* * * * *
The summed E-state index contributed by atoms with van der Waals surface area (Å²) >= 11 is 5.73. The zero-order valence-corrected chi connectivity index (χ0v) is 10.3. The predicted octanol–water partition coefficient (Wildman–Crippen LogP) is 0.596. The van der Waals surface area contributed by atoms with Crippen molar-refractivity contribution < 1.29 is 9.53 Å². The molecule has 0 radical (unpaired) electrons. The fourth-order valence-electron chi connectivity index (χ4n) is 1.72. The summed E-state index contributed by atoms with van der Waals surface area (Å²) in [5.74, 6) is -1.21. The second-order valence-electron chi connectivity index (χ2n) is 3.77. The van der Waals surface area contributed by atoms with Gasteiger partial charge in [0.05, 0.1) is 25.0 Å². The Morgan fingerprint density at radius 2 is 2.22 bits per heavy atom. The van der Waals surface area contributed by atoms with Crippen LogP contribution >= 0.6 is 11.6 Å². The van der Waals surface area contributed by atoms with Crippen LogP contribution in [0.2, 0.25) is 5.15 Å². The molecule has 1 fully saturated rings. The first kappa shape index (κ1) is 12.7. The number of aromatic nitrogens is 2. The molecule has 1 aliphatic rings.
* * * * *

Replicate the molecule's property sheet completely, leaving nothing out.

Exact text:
The summed E-state index contributed by atoms with van der Waals surface area (Å²) >= 11 is 5.73. The zero-order valence-corrected chi connectivity index (χ0v) is 10.3. The predicted octanol–water partition coefficient (Wildman–Crippen LogP) is 0.596. The van der Waals surface area contributed by atoms with Crippen molar-refractivity contribution < 1.29 is 9.53 Å². The molecule has 0 radical (unpaired) electrons. The fourth-order valence-electron chi connectivity index (χ4n) is 1.72. The summed E-state index contributed by atoms with van der Waals surface area (Å²) in [5.74, 6) is -1.21. The second-order valence-electron chi connectivity index (χ2n) is 3.77. The van der Waals surface area contributed by atoms with Gasteiger partial charge in [0.05, 0.1) is 25.0 Å². The Morgan fingerprint density at radius 2 is 2.22 bits per heavy atom. The van der Waals surface area contributed by atoms with Crippen LogP contribution >= 0.6 is 11.6 Å². The van der Waals surface area contributed by atoms with Crippen LogP contribution in [0.2, 0.25) is 5.15 Å². The molecule has 1 fully saturated rings. The first kappa shape index (κ1) is 12.7. The number of aromatic nitrogens is 2. The molecule has 1 aliphatic rings.